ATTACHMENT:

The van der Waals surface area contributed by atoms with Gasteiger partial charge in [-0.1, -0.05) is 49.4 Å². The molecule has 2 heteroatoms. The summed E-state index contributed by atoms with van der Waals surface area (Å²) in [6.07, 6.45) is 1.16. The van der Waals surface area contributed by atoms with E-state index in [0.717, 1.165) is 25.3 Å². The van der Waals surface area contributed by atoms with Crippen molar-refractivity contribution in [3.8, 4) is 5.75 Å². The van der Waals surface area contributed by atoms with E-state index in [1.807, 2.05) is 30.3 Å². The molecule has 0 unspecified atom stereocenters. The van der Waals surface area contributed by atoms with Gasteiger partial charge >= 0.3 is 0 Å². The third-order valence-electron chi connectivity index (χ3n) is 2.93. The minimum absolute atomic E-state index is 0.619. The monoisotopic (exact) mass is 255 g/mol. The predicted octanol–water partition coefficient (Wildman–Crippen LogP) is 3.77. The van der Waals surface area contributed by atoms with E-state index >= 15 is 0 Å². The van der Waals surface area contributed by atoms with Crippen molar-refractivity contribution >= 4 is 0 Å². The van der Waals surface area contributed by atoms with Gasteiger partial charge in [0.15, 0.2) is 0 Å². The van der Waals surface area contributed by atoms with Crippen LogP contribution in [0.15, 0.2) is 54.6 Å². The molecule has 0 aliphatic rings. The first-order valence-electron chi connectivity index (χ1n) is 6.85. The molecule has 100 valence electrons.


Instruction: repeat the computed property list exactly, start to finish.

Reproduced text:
The van der Waals surface area contributed by atoms with Gasteiger partial charge in [-0.1, -0.05) is 49.4 Å². The molecule has 2 heteroatoms. The summed E-state index contributed by atoms with van der Waals surface area (Å²) in [6.07, 6.45) is 1.16. The van der Waals surface area contributed by atoms with E-state index in [0.717, 1.165) is 25.3 Å². The van der Waals surface area contributed by atoms with Crippen molar-refractivity contribution in [3.8, 4) is 5.75 Å². The van der Waals surface area contributed by atoms with E-state index in [1.807, 2.05) is 30.3 Å². The molecule has 0 unspecified atom stereocenters. The van der Waals surface area contributed by atoms with Gasteiger partial charge >= 0.3 is 0 Å². The third-order valence-electron chi connectivity index (χ3n) is 2.93. The minimum absolute atomic E-state index is 0.619. The monoisotopic (exact) mass is 255 g/mol. The predicted octanol–water partition coefficient (Wildman–Crippen LogP) is 3.77. The van der Waals surface area contributed by atoms with E-state index >= 15 is 0 Å². The van der Waals surface area contributed by atoms with Crippen molar-refractivity contribution >= 4 is 0 Å². The van der Waals surface area contributed by atoms with Gasteiger partial charge in [0.15, 0.2) is 0 Å². The van der Waals surface area contributed by atoms with Crippen LogP contribution in [0.15, 0.2) is 54.6 Å². The molecule has 0 aliphatic rings. The first-order valence-electron chi connectivity index (χ1n) is 6.85. The molecule has 100 valence electrons.